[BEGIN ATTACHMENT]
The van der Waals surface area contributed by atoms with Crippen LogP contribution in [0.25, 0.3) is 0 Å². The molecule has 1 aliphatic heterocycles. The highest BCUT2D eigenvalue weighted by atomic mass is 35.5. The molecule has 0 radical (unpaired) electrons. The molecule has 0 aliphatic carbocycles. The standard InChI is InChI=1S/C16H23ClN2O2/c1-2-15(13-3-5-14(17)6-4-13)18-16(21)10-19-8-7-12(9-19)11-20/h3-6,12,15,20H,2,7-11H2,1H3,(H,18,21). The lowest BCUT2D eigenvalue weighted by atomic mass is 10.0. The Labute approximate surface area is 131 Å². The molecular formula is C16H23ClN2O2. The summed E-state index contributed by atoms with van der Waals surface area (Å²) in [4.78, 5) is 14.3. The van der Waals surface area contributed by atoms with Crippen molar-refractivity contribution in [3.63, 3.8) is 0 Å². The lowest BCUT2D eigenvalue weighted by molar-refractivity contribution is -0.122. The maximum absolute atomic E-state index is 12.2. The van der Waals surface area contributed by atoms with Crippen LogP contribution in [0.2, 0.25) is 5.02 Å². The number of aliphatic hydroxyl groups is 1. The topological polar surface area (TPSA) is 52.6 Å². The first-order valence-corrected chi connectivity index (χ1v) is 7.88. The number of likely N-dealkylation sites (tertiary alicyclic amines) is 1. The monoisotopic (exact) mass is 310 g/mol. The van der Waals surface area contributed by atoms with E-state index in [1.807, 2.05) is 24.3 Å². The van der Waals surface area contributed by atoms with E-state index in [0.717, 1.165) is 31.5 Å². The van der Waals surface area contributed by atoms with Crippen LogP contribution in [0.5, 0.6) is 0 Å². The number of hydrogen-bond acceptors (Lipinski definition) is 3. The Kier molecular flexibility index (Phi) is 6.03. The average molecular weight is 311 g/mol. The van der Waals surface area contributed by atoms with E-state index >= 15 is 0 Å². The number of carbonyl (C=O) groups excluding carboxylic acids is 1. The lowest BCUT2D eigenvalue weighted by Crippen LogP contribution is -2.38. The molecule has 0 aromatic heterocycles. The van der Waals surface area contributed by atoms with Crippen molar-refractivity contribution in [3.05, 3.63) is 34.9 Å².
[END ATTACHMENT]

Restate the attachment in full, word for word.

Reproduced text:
The van der Waals surface area contributed by atoms with Crippen LogP contribution in [0.25, 0.3) is 0 Å². The molecule has 1 aliphatic heterocycles. The highest BCUT2D eigenvalue weighted by atomic mass is 35.5. The molecule has 0 radical (unpaired) electrons. The molecule has 0 aliphatic carbocycles. The standard InChI is InChI=1S/C16H23ClN2O2/c1-2-15(13-3-5-14(17)6-4-13)18-16(21)10-19-8-7-12(9-19)11-20/h3-6,12,15,20H,2,7-11H2,1H3,(H,18,21). The lowest BCUT2D eigenvalue weighted by atomic mass is 10.0. The Labute approximate surface area is 131 Å². The molecular formula is C16H23ClN2O2. The summed E-state index contributed by atoms with van der Waals surface area (Å²) in [4.78, 5) is 14.3. The van der Waals surface area contributed by atoms with Crippen molar-refractivity contribution in [3.63, 3.8) is 0 Å². The lowest BCUT2D eigenvalue weighted by molar-refractivity contribution is -0.122. The maximum absolute atomic E-state index is 12.2. The van der Waals surface area contributed by atoms with Crippen LogP contribution in [0.2, 0.25) is 5.02 Å². The number of aliphatic hydroxyl groups is 1. The topological polar surface area (TPSA) is 52.6 Å². The first-order valence-corrected chi connectivity index (χ1v) is 7.88. The number of likely N-dealkylation sites (tertiary alicyclic amines) is 1. The monoisotopic (exact) mass is 310 g/mol. The van der Waals surface area contributed by atoms with E-state index in [1.807, 2.05) is 24.3 Å². The van der Waals surface area contributed by atoms with E-state index in [0.717, 1.165) is 31.5 Å². The van der Waals surface area contributed by atoms with Crippen LogP contribution in [0.5, 0.6) is 0 Å². The number of hydrogen-bond acceptors (Lipinski definition) is 3. The Kier molecular flexibility index (Phi) is 6.03. The average molecular weight is 311 g/mol. The van der Waals surface area contributed by atoms with E-state index >= 15 is 0 Å². The number of carbonyl (C=O) groups excluding carboxylic acids is 1. The lowest BCUT2D eigenvalue weighted by Crippen LogP contribution is -2.38. The molecule has 0 aromatic heterocycles. The van der Waals surface area contributed by atoms with Crippen molar-refractivity contribution in [3.05, 3.63) is 34.9 Å².